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Original Research ARTICLE

Front. Hum. Neurosci., 01 February 2016 | https://doi.org/10.3389/fnhum.2016.00018

Bilateral Knee Extensor Fatigue Modulates Force and Responsiveness of the Corticospinal Pathway in the Non-fatigued, Dominant Elbow Flexors

Nemanja Šambaher, Saied Jalal Aboodarda and David George Behm*
  • School of Human Kinetics and Recreation, Memorial University of Newfoundland, St. John’s, NL, Canada

Exercise-induced fatigue affects muscle performance and modulates corticospinal excitability in non-exercised muscles. The purpose of this study was to investigate the effect of bilateral knee extensor fatigue on dominant elbow flexor (EF) maximal voluntary force production and corticospinal excitability. Transcranial magnetic, transmastoid electrical and brachial plexus electrical stimulation (BPES) were used to investigate corticospinal, spinal, and muscle excitability of the dominant EF before and after a bilateral knee extensor fatiguing protocol or time matched rest period (control). For both sessions three stimuli were delivered every 1.5 s during the three pre-test time points and during the 1st, 3rd, 6th, 9th and 12th post-test 5 s EF isometric maximal voluntary contractions (MVC). In both conditions, overall, EF MVC force (p < 0.001) decreased progressively from repetition #1 to #12 during the post-test MVC protocol. EF MVC force (p < 0.001, ES = 0.9, Δ10.3%) decrements were more pronounced in the knee extensor fatigue intervention condition. In addition, there were no significant differences between conditions for biceps brachii electromyographic (EMG) activity (p = 0.43), motor evoked potentials (MEPs) amplitude (p = 0.908) or MEP silent period (SP; p = 0.776). However, the fatigue condition exhibited a lower MEP/cervicomedullary MEP (CMEP) ratio (p = 0.042, ES = 2.5, Δ25%) and a trend toward higher CMEP values (p = 0.08, ES = 0.5, Δ20.4%). These findings suggest that bilateral knee extensor fatigue can impair performance and modulate corticospinal excitability of the EF.

Introduction

Exercise-induced neuromuscular fatigue can reduce maximal force output and corticospinal excitability in exercised muscles (Gandevia, 2001). Fatiguing contractions can also alter cortico-motor responses (Brasil-Neto et al., 1993; Todd et al., 2003b; Takahashi et al., 2011; Sidhu et al., 2014) and muscle performance (Halperin et al., 2014a,b) in non-exercised muscles. Fatigue in one muscle group, which leads to an acute drop in muscle performance in another muscle group, has been termed non-local muscle fatigue (NLMF; Zijdewind et al., 1998). This phenomenon has been demonstrated for heteronymous (Kennedy et al., 2013a; Halperin et al., 2014a,b) and homonymous muscles (Martin and Rattey, 2007; Halperin et al., 2014b; Kawamoto et al., 2014). Studies which exhibited force and voluntary activation decrements in the rested non-local muscle groups have also demonstrated an absence of peripheral fatigue (Rattey et al., 2006; Martin and Rattey, 2007; Kennedy et al., 2013a), which strongly supports the hypothesis that central mechanisms contribute to the NLMF phenomenon.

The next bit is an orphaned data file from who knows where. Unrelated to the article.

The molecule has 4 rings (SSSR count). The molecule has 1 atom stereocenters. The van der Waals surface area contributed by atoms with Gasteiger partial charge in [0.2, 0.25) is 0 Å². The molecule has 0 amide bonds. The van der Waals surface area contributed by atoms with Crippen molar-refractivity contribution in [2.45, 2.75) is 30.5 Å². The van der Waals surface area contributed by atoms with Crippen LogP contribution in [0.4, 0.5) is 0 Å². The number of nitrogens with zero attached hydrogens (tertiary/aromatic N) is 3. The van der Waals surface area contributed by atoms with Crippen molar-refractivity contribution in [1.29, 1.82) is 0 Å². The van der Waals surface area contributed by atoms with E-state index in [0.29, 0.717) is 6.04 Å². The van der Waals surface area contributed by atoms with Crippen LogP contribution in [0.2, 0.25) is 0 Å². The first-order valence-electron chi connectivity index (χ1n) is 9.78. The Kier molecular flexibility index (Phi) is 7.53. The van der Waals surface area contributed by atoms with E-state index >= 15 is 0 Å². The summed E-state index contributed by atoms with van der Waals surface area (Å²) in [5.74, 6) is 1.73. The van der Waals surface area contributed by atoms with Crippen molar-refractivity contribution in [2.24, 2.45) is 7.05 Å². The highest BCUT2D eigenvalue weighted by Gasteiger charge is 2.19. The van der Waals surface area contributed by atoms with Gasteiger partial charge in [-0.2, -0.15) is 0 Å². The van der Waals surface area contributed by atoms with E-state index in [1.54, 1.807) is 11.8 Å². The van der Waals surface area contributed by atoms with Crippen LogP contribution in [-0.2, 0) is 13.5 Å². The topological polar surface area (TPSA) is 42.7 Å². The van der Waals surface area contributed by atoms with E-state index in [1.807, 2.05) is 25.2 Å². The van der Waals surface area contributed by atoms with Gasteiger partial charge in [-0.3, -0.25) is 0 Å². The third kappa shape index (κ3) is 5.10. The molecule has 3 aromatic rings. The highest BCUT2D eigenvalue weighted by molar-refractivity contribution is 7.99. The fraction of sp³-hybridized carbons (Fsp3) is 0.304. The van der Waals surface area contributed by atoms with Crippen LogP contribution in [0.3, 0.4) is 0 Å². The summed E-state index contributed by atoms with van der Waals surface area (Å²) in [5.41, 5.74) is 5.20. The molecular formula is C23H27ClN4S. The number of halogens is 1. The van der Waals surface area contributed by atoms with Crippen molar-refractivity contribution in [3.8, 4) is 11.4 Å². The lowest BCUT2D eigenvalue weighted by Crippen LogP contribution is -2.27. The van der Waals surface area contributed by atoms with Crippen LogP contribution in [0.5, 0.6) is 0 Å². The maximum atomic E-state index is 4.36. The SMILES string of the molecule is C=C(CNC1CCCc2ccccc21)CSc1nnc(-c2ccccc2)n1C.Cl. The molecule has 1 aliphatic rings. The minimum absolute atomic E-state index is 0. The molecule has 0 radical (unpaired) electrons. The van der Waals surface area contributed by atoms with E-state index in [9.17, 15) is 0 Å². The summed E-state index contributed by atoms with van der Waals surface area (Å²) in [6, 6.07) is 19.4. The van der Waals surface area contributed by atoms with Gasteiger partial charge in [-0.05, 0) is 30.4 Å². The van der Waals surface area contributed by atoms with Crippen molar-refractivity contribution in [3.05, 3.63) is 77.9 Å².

Fatiguing contractions can alter the metabolic environment in the working muscles, thus leading to an increase in the discharge rate of group III and IV muscle afferents (Amann, 2012; Amann et al., 2013; Kennedy et al., 2015). These afferents react to increases in ATP, lactate, and H+ concentration (Kennedy et al., 2015), which through a feedback loop provide an inhibitory input to the central nervous system (CNS; Amann, 2012; Amann et al., 2013). It is thought that this inhibition can cause a reduction in voluntary activation and maximal force output of the non-exercised muscles (Amann et al., 2013; Kennedy et al., 2013b, 2014). Sidhu et al. (2014) found that a lower body cycling task to failure reduced elbow flexor (EF) maximal voluntary contraction (MVC) and voluntary activation and suggested that group III/IV afferent feedback was responsible for a “spill-over” of central fatigue. On the other hand, Kennedy et al. (2013a) found that maximal and submaximal handgrip contractions to task failure affected ankle plantar flexor MVC and voluntary activation. Similarly, Halperin et al. (2014b) found a significant decrease in force (8%) and voluntary activation (5.5%) of knee extensors following a unilateral EF isometric fatiguing protocol. Although these findings advocated that the exercise-induced fatigue in one extremity (e.g., knee extensors) could impair muscle performance in another extremity (e.g., EFs), few studies have investigated the responsiveness of supraspinal and spinal circuitries supplying central commands to the non-fatigued EFs.

Using transcranial magnetic stimulation (TMS), Sidhu et al. (2014) demonstrated a decrease in the amplitude of motor evoked potentials (MEPs) recorded from the EFs following lower body cycling task to failure. Takahashi et al. (2011) also demonstrated that a leg press fatiguing protocol could affect corticospinal excitability to the first dorsal interosseus and biceps brachii muscles. However, MEP amplitude used in these two studies was a measure of corticospinal excitability, therefore it is not known how spinal motoneuron excitability would contribute to corticospinal responses recorded from non-exercised limb. Evidence regarding the role of spinal motoneuron excitability in modulation of central motor drive to non-exercised muscles in the other extremity is scarce. Aboodarda et al. (2015) demonstrated that bilateral EF fatigue could increase knee extensor spinal motoneuron excitability, however these authors did not measure supraspinal excitability. Therefore, further research is required to elucidate the changes in supraspinal and spinal excitability in the non-exercise EFs following knee extensors muscle fatigue.